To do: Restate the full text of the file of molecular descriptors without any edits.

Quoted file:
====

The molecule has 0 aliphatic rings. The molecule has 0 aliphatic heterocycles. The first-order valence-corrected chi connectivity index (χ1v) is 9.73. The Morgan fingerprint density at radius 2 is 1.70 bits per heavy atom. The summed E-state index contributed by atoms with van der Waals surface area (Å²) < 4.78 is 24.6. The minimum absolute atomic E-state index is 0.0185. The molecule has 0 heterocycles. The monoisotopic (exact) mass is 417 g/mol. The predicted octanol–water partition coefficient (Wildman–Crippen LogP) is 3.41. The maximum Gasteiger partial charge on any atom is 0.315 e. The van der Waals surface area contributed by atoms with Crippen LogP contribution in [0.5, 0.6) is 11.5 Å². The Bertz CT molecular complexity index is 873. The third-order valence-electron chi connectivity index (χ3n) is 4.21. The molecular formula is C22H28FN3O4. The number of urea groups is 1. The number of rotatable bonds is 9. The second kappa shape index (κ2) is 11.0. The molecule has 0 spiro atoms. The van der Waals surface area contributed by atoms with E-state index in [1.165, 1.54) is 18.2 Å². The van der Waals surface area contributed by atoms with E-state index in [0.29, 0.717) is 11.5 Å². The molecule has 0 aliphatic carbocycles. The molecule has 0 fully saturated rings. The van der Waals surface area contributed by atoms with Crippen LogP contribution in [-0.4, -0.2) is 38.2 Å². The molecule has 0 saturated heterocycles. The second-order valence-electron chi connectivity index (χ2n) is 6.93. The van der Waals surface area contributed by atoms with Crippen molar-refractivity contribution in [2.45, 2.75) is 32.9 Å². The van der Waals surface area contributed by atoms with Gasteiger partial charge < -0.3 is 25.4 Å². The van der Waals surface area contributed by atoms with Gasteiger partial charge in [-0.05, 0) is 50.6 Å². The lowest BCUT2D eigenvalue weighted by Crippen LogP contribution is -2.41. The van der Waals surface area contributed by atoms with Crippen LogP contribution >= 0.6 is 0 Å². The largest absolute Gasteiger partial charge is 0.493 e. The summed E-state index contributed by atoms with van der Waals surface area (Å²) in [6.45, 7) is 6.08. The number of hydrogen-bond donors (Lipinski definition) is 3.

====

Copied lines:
The molecule has 0 aliphatic rings. The molecule has 0 aliphatic heterocycles. The first-order valence-corrected chi connectivity index (χ1v) is 9.73. The Morgan fingerprint density at radius 2 is 1.70 bits per heavy atom. The summed E-state index contributed by atoms with van der Waals surface area (Å²) < 4.78 is 24.6. The minimum absolute atomic E-state index is 0.0185. The molecule has 0 heterocycles. The monoisotopic (exact) mass is 417 g/mol. The predicted octanol–water partition coefficient (Wildman–Crippen LogP) is 3.41. The maximum Gasteiger partial charge on any atom is 0.315 e. The van der Waals surface area contributed by atoms with Crippen LogP contribution in [0.5, 0.6) is 11.5 Å². The Bertz CT molecular complexity index is 873. The third-order valence-electron chi connectivity index (χ3n) is 4.21. The molecular formula is C22H28FN3O4. The number of urea groups is 1. The number of rotatable bonds is 9. The second kappa shape index (κ2) is 11.0. The molecule has 0 spiro atoms. The van der Waals surface area contributed by atoms with E-state index in [1.165, 1.54) is 18.2 Å². The van der Waals surface area contributed by atoms with E-state index in [0.29, 0.717) is 11.5 Å². The molecule has 0 aliphatic carbocycles. The molecule has 0 fully saturated rings. The van der Waals surface area contributed by atoms with Crippen LogP contribution in [-0.4, -0.2) is 38.2 Å². The molecule has 0 saturated heterocycles. The second-order valence-electron chi connectivity index (χ2n) is 6.93. The van der Waals surface area contributed by atoms with Crippen molar-refractivity contribution in [2.45, 2.75) is 32.9 Å². The van der Waals surface area contributed by atoms with Gasteiger partial charge < -0.3 is 25.4 Å². The van der Waals surface area contributed by atoms with Gasteiger partial charge in [-0.05, 0) is 50.6 Å². The lowest BCUT2D eigenvalue weighted by Crippen LogP contribution is -2.41. The van der Waals surface area contributed by atoms with Crippen LogP contribution >= 0.6 is 0 Å². The largest absolute Gasteiger partial charge is 0.493 e. The summed E-state index contributed by atoms with van der Waals surface area (Å²) in [6.45, 7) is 6.08. The number of hydrogen-bond donors (Lipinski definition) is 3.